Work & Money

Avoid an Unnatural Disaster: Utility Scams

California wildfires, winter storms in Texas and Colorado, tornadoes in Alabama – natural disasters are bad enough but utility scams make things even worse. Desperate homeowners with no power, phone or gas lines are prey to scammers impersonating utility representatives. They trick the unsuspecting – especially seniors – by phone, text, email and even by coming right to the door!

How scammers contact you

There are so many natural disaster utility scams the industries created Utilities United Against Scams to raise awareness. offers tips in an online booklet prepared by Sheri Givens, of Givens Energy, for the Edison Electric Institute (EEI). Here are some highlights; you can see the entire booklet here

At your door: Be suspicious of anyone who arrives at your home or business without an appointment asking for immediate payment or access to your dwelling. Don’t let them in unless you have scheduled an appointment or reported a problem. Always ask for ID. Scammers have different ruses to gain access to your home, where they can steal items (they often work in pairs) or your personal information.  They claim:

  • They must check/reset/repair/replace or inspect your electrical wiring, water pipes, natural gas pipes, or appliances.
  • They offer a free energy audit, energy efficiency inspection, water quality or pressure testing, or some other service.
  • They come to your door claiming that there is a major gas or water leak in the area and that they need to come inside to check the pipes or lines.

If a utility employee or authorized contractor needs access to your home, an appointment will be scheduled in advance, and proper identification will be provided for your review.

On the phone: Scammers call threatening disconnection of your utility service and demanding immediate payment by prepaid cards – always a tip off.  Your utility will mail you one or more disconnection notices before disconnecting or shutting off your utility service. They will also offer several bill payment options without specifying the type of payment you need to make. Other phone scams include:

  • Calling with a phony account routing number for you to use to pay your utility bills, receive a credit, or obtain federal assistance – but first you must share personal and banking information;
  • Calling with a phony claim of a separate payment to replace or install a utility related device;
  • Calling with a ‘refund” for an overpayment of your utility bill, but you must provide personal bank account information or a credit card number;
  • Calling after a natural disaster to offer ‘express service” to restore electricity, water or natural gas quickly – for immediate payment of an upfront “reconnection fee.”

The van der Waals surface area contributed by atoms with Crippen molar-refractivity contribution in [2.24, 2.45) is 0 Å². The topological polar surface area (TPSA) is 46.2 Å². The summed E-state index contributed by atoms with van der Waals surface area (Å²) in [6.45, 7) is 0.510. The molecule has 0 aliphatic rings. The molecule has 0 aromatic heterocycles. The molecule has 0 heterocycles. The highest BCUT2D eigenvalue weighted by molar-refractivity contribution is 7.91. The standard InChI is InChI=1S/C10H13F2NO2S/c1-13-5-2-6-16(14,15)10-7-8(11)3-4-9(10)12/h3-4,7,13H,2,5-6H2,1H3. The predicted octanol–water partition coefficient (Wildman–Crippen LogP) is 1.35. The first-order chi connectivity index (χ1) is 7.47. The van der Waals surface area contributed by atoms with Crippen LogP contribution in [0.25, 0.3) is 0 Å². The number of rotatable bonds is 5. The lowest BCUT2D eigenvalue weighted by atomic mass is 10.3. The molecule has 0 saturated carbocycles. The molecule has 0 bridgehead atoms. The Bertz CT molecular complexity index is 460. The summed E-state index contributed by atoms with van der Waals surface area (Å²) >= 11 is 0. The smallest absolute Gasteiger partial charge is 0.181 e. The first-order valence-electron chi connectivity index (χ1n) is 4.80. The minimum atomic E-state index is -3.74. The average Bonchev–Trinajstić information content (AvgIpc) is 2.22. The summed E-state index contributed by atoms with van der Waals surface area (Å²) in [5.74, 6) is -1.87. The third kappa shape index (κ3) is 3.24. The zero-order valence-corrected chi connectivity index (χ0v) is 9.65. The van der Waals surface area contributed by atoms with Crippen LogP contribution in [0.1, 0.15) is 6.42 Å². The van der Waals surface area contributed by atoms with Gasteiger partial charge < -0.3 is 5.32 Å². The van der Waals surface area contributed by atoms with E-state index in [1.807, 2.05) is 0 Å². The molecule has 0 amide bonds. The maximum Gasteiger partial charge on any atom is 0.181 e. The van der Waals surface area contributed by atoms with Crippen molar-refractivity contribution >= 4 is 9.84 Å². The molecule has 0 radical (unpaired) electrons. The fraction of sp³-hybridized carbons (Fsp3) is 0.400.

Wait, there’s more

Text:  Smishing, short for SMS phishing, is a relatively new scam that uses phony text messages to trick mobile phone users into giving scammers personal information to use for identity theft. Utility companies typically do not text you unless you have signed up for a specific notification service offered by your utility.

 Emails:  Scammers are very ingenious in the different ways they try to steal your cash or your personal identification by “impersonating” a utility company by email. Some scammers email a bogus utility bill directing you to a scam website that steals your personal information.

FTC offers advice

According to Emily Wu, an FTC attorney, in a February article  (Link is here) “Scammers know severe weather may have shut off your electricity, heat, and water, and might pose as your utility company. They might call to say that they’re sorry your power went out and offer a reimbursement, but first they need your bank account information. They might email you to say that there’s an error in their system, and you have to give them personal information so they can turn your gas on again. They could even threaten to leave your utilities shut off if you don’t send them money immediately. But those are all lies.” The FTC advises consumers:

  • Never to call a number left in a voicemail text or email.
  • Always contact the utility directly using the number on your bill to verify the message.
  • If the caller claims you must pay a past due bill or lose service, never give banking info over the phone.
  • Always use a phone number you know is legitimate.
  • If the caller tells you to pay by gift cards (like iTunes or Amazon), cash reload cards (like MoneyPak, Vanilla, or Reloadit), or cryptocurrency (like Bitcoin), or money transfer, it’s a scam. Period.

For more information on natural disaster utility (and other) scams, check out this earlier article on Senior Planet.


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